By J.P. Hoornstra, AllPuck.com
So Seattle is building a new arena, the SuperSonics are on the way back, and the NHL is sure to follow?
Unless you live in Seattle or enjoy the occasional lockout, you’d better hope not.
I recently alluded to one potential issue in my piece about why contracting from 30 to 28 teams makes sense for the league, but the reasons go beyond the fact that kids in Seattle generally don’t play hockey in large numbers at a high level. That’s a reliable gauge of interest but it’s not fool-proof. The same could be said of San Jose and Los Angeles when the NHL expanded to those cities, but no one is pinning the league’s financial shortcomings on the Sharks and Kings.
Let’s first acknowledge that Seattle has some good things going for it besides the arena – an emerging downtown, its claim to being the 13th largest media market in the United States1, and a long history in hockey that includes becoming the first American city to raise the Stanley Cup in 1917.
Oh, about that last point. If Seattle were such a viable NHL market, wouldn’t its hockey history be somewhat stable? To answer that question, set aside the next nine minutes of your life and watch this video. If you want to be sober when it’s over, don’t take a shot every time Seattle gets a new team, league or owner:
To recap, then: Sixty (occasionally interrupted) years of professional hockey at various levels, but never the NHL, followed by 28 years of the major-junior Breakers/Thunderbirds … who decided to move to the suburbs in 2009. The narrator of this video concludes that Seattle makes for an “excellent” National Hockey League market. Yet the facts can’t hide that the most stable period for hockey in Seattle revolve around a junior team now located 20 miles south of town whose average attendance is 4,206 in the 6,500-seat ShoWare Center.
In this sense, a parallel can be drawn to Phoenix. The minor-league Phoenix Roadrunners roamed rinks in the Western Hockey League from 1967-74, and again from 1974-77 in the WHA, but ultimately ceased operations due to poor attendance. Undeterred, the Roadrunners reappeared as an IHL team from 1989-97. The Roadrunners drew smaller crowds2 than all but six IHL teams in its final season in the league, yet for some reason the NHL felt prompted to relocate the Jets to Phoenix (then suburban Glendale). We all know how that turned out.
The biggest difference between Phoenix and Seattle, it seems, is that Phoenix is generally hot and dry, while Seattle is cold and wet. Is that why the idea of the NHL in Seattle seems less repulsive?
The threshold for NHL membership has to be higher – but maybe the threshold for American Hockey League membership doesn’t.
When the Manitoba Moose3 replaced the Jets in Winnipeg in 1996, it served as the perfect breeding ground for pro hockey demand. After 15 years of watching minor-league hockey evolve and thrive in Winnipeg, Gary Bettman concluded that the city had enough fans, an NHL-ready arena, and an owner he could get along with in Mark Chipman. Relocating the Thrashers to Winnipeg seemed safe. There was strong evidence that the New Jets could succeed financially – so far, so good. At best, you could argue that putting an NHL team in Seattle is not so much ill-advised as it is premature, and that an American Hockey League tenant in the new downtown arena would be a good trial.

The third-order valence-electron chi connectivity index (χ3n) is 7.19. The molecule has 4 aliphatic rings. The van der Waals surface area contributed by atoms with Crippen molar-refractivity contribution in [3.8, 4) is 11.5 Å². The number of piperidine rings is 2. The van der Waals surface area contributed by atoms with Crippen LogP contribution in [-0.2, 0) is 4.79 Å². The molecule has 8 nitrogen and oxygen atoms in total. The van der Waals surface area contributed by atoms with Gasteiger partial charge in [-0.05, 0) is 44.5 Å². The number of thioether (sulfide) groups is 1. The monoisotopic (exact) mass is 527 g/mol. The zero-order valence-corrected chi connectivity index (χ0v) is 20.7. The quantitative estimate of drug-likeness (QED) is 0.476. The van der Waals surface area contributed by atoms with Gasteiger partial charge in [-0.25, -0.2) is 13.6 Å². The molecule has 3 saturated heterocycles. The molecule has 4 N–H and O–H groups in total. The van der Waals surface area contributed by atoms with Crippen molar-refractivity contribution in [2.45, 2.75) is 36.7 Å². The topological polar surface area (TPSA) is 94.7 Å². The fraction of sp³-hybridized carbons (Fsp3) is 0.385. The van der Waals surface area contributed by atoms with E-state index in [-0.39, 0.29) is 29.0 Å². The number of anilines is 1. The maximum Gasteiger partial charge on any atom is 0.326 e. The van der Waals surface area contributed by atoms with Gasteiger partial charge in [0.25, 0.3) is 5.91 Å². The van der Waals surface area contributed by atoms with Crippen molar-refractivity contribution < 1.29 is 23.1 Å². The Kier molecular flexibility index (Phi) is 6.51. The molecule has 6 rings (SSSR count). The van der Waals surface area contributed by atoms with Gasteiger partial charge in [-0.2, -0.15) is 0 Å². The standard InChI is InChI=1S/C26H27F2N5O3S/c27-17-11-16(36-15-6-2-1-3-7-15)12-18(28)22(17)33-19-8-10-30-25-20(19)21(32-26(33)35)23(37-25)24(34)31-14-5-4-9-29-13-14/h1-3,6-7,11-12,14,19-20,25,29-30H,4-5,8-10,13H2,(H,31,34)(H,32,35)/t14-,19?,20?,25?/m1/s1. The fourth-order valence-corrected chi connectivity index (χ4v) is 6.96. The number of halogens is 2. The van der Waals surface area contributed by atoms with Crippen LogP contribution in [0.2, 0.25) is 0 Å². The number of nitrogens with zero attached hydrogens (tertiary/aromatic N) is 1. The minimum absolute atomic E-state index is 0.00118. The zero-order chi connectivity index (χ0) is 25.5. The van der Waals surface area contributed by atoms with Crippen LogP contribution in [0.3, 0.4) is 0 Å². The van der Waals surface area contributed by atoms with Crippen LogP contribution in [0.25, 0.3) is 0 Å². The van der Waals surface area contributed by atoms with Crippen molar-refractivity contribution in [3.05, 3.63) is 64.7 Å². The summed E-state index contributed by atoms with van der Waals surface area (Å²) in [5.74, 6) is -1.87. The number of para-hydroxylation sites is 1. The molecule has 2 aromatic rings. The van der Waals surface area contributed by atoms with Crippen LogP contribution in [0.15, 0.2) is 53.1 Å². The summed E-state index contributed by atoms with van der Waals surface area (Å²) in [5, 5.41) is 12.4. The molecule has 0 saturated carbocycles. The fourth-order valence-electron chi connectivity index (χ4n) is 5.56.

It’s hard to tell if the NHL feels the same way. To keep any possible franchise relocation a closely guarded secret, Bettman will try his best to avoid being seen publicly in downtown Seattle. This was the case when the commissioner was in the process of moving the Atlanta Thrashers to Winnipeg. That move didn’t happen overnight – it just seemed like it. Bettman got off to a good start a couple weeks ago by
renouncing any knowledge of Seattle’s existence saying the NHL isn’t “anticipating being in a situation where a franchise has to be relocated” and that the Seattle market “is not something we’re focused on or considering right now.”
Take that with a grain of salt, but I’m guessing that Bettman is not lying in this instance. Ask him the same question about Quebec City and you might get a slightly different spin.
Here’s why: The observation has been made that Winnipeg and the NHL — like Seattle and the NBA — is a classic case of a city not realizing what it had until it was gone. If you doubt the same can be said about Quebec City, check out what the local dignitaries were wearing at the groundbreaking ceremony for the city’s new arena last year. They didn’t simply wake up late that morning and grab the first thing they found in their closets, which happened to be a Nordiques sweater.
Sure, it’s politics. It’s wishful thinking. It’s also a reminder that there is a proven formula for successfully uprooting and relocating a franchise.
Seattle’s roots simply aren’t NHL-strong. And that should be a major red flag for fans of labor peace.
1. Add an NHL team and Seattle wouldn’t be the smallest “four-team market” in North America. That distinction would still belong to Denver.
2. That’s quite a graph by hockeydb. I acknowledge there are mitigating factors that make a direct comparison of attendance imperfect — particularly the size, quality and location of an arena – but let’s take a closer look at what happened to some of those seldom-seen IHL teams. After the league ceased operations, the Cincinnati Cyclones were folded into the Double-A ECHL. The Fort Wayne Komets reappeared in the Central Hockey League and later the ECHL. The Kansas City Blades disappeared altogether. So did the Long Beach Ice Dogs, eventually. Phoenix got an NHL team.
3. The Moose started out in the IHL then migrated to the AHL in 2001.